Are Wasps Pollinators?
Wasps are often considered to be the mean, cold and distant older brother of bees that only exist to ruin picnics and facilitate painful stings. But, like a lot of creatures, wasps serve a hidden purpose that isn’t as illusive as it might seem.
At Bee Clean Soaps, we care about all of our pollinating friends, so we’ve decided to debunk the myth of whether or not wasps really are just a nuisance.
Are wasps pollinators?
Yes! Wasps are accidental pollinators and play a vital role in keeping our flowers and gardens healthy.
How do wasps pollinate?
Like bees, wasps have hair on their bodies, but there is much less of it. This means pollen sticks to them while they feed on nectar which they then carry onto the next flower they land on.
What do wasps pollinate?
Wasps play an important role in the pollination of orchids. Many species of orchid have adapted their appearance and scent to smell like female wasps in order to attract male wasps.
Likewise, fig wasps are vital for the pollination of fig trees whose flowers are notoriously difficult to get to for other pollinators. In fact, fig trees have become almost entirely dependent on wasps for their pollination.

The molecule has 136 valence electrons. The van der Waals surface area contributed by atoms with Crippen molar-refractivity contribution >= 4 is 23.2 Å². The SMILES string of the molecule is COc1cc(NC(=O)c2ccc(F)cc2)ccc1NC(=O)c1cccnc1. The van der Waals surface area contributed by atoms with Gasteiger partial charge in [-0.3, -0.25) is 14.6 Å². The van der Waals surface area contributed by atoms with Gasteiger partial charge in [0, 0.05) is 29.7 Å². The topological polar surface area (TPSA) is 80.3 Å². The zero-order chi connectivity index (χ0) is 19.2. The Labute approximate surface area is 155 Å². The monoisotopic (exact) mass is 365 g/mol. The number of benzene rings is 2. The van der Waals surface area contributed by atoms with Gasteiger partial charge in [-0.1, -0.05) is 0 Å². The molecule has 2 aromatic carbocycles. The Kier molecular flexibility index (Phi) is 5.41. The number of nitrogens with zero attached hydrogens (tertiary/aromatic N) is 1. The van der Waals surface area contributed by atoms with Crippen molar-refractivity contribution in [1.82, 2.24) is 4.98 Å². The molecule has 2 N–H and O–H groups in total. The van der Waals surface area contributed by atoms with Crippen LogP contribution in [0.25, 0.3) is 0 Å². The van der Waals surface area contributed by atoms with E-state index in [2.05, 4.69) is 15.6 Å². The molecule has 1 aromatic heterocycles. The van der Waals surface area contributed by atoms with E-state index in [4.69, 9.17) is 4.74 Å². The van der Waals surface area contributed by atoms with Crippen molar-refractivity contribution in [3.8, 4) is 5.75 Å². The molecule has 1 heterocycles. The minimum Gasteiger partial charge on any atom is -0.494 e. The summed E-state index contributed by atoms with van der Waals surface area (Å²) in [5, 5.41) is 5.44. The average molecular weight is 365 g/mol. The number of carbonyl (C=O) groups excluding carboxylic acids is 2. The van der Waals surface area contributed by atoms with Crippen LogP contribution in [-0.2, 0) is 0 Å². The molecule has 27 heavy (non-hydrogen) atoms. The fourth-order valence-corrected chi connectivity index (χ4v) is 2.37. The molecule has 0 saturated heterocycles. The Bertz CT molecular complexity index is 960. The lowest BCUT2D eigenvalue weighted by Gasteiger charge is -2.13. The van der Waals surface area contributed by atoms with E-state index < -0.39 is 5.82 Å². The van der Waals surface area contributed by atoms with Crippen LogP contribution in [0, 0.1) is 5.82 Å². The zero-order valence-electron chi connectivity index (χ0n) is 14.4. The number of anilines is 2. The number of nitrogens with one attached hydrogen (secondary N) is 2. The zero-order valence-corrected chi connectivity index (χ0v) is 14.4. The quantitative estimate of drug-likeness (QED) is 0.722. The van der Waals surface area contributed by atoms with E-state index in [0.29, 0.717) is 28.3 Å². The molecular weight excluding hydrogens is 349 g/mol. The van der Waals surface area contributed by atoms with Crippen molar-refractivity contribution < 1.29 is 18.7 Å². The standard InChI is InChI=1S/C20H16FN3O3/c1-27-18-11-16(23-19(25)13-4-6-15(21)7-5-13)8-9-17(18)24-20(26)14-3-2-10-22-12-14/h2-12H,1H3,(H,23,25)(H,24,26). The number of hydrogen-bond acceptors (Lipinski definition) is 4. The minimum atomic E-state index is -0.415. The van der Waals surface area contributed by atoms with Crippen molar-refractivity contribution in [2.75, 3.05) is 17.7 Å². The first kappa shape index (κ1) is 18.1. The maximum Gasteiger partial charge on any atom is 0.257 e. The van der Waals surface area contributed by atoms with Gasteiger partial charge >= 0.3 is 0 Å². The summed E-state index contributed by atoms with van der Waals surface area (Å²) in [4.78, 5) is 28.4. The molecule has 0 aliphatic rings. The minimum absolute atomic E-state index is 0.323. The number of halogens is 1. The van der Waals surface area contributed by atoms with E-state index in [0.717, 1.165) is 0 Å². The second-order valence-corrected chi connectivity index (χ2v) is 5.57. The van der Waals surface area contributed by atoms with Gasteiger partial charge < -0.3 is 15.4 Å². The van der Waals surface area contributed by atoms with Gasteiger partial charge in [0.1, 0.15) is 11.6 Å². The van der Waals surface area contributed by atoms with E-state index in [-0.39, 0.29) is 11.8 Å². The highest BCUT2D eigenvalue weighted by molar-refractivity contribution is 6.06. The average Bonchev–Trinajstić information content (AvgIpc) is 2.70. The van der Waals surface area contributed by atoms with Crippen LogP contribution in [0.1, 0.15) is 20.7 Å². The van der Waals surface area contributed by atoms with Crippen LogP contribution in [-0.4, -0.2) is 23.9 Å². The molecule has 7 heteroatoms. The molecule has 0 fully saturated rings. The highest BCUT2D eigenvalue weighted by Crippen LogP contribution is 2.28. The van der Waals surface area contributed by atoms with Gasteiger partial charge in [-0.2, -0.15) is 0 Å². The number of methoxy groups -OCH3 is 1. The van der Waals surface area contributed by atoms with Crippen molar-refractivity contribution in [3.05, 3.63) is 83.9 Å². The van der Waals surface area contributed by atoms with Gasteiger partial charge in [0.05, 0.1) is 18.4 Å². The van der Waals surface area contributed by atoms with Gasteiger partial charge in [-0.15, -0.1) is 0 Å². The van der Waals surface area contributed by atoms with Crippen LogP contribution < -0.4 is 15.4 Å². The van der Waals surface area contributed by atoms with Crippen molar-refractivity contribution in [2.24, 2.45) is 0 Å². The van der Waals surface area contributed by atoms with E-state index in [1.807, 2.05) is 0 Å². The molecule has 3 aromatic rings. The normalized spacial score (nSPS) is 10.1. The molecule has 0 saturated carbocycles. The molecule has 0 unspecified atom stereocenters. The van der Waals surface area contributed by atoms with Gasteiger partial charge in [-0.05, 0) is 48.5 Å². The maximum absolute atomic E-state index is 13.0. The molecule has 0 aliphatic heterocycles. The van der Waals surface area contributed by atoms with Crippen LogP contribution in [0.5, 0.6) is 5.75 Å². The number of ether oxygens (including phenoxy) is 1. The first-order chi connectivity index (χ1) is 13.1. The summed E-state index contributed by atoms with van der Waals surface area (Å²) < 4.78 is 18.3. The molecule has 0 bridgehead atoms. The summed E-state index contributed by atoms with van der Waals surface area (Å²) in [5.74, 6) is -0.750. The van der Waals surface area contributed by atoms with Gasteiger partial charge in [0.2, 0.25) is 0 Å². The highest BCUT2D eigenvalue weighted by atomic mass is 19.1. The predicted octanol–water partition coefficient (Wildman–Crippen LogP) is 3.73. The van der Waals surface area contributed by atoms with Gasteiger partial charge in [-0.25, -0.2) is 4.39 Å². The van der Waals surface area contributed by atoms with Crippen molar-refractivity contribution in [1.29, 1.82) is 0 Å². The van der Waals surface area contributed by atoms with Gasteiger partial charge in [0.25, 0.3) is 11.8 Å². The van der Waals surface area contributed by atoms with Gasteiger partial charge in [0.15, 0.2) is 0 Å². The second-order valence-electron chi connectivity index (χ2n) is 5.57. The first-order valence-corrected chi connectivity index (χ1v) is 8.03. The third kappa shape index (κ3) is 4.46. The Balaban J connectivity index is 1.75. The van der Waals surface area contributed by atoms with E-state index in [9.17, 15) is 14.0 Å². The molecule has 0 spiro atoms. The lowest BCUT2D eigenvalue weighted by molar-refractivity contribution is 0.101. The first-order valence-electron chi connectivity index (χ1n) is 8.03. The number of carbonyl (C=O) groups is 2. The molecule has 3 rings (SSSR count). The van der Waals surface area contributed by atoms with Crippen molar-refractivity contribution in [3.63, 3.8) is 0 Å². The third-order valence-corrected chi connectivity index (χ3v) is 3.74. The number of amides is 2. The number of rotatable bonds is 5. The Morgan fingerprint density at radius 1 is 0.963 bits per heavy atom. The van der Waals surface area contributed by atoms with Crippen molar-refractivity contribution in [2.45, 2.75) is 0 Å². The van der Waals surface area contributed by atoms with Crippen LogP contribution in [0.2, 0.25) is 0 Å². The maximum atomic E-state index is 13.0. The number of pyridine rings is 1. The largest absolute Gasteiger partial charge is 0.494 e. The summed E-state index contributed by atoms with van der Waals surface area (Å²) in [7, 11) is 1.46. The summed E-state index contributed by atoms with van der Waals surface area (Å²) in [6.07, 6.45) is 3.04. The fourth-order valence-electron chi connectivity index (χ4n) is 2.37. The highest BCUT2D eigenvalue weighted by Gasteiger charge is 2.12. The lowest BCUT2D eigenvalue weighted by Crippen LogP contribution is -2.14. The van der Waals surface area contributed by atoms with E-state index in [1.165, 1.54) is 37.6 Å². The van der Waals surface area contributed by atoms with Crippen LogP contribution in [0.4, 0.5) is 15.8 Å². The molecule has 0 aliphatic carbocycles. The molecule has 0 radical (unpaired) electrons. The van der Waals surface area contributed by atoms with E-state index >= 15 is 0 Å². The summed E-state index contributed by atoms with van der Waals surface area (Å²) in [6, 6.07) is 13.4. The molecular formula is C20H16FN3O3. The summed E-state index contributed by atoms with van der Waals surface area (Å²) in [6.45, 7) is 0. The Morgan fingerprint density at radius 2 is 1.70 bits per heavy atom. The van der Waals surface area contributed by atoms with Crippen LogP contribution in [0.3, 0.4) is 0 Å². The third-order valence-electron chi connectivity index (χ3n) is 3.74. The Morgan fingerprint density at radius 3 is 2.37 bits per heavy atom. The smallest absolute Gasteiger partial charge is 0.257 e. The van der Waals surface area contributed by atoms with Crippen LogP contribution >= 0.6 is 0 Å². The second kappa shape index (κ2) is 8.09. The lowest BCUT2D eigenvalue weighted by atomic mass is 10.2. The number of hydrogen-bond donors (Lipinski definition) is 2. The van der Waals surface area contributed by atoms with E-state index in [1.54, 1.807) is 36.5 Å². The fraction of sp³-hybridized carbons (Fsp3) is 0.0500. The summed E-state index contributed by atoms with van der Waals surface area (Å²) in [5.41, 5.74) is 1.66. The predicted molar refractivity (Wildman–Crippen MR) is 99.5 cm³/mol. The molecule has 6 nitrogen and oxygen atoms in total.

Some scientists even believe that wasps are irreplaceable pollinators because their thin bodies allow them to access closed flowers that the fuzzy bodies of most bee species cannot fit into. Wasps are also crucial to the pollination of less colourful flowers that aren’t as attractive to bees.
You probably haven’t heard of the foreign pollinator who eats an entirely vegetarian diet of pollen and nectar. These wasps are far better pollinators than other species of wasps who prey on insects and grubs, because they collect pollen in their mouths intentionally rather than accidentally on their bodies.
Pollen wasps live in North America, flitting from flower to flower, gathering nectar to eat and keeping the North American habitat alive.
Why are wasps important?
Wasps are often wrongly believed to be inconvenient and unnecessary, but this is far from true. In fact, our ecosystem depends on them in more ways than one.
Many plant species have become dependent on wasps because they eat harmful insects and pests like aphids, invertebrates and insects that destroy them. Without them, many of our most treasured species would be overrun with parasites.
And although they don’t contribute as highly to the pollination of our flowers as bees do, they are still essential to the health of our flora.
That’s why, at Bee Clean Soaps, we cherish our buzzing buddies and are proud to call wasps our friends. So next time you’re out and about and you dismiss the wasp as just another nuisance to your day, take a second to think about all the good it is doing for the planet, give it a little wave, and remember to thank it from all of us.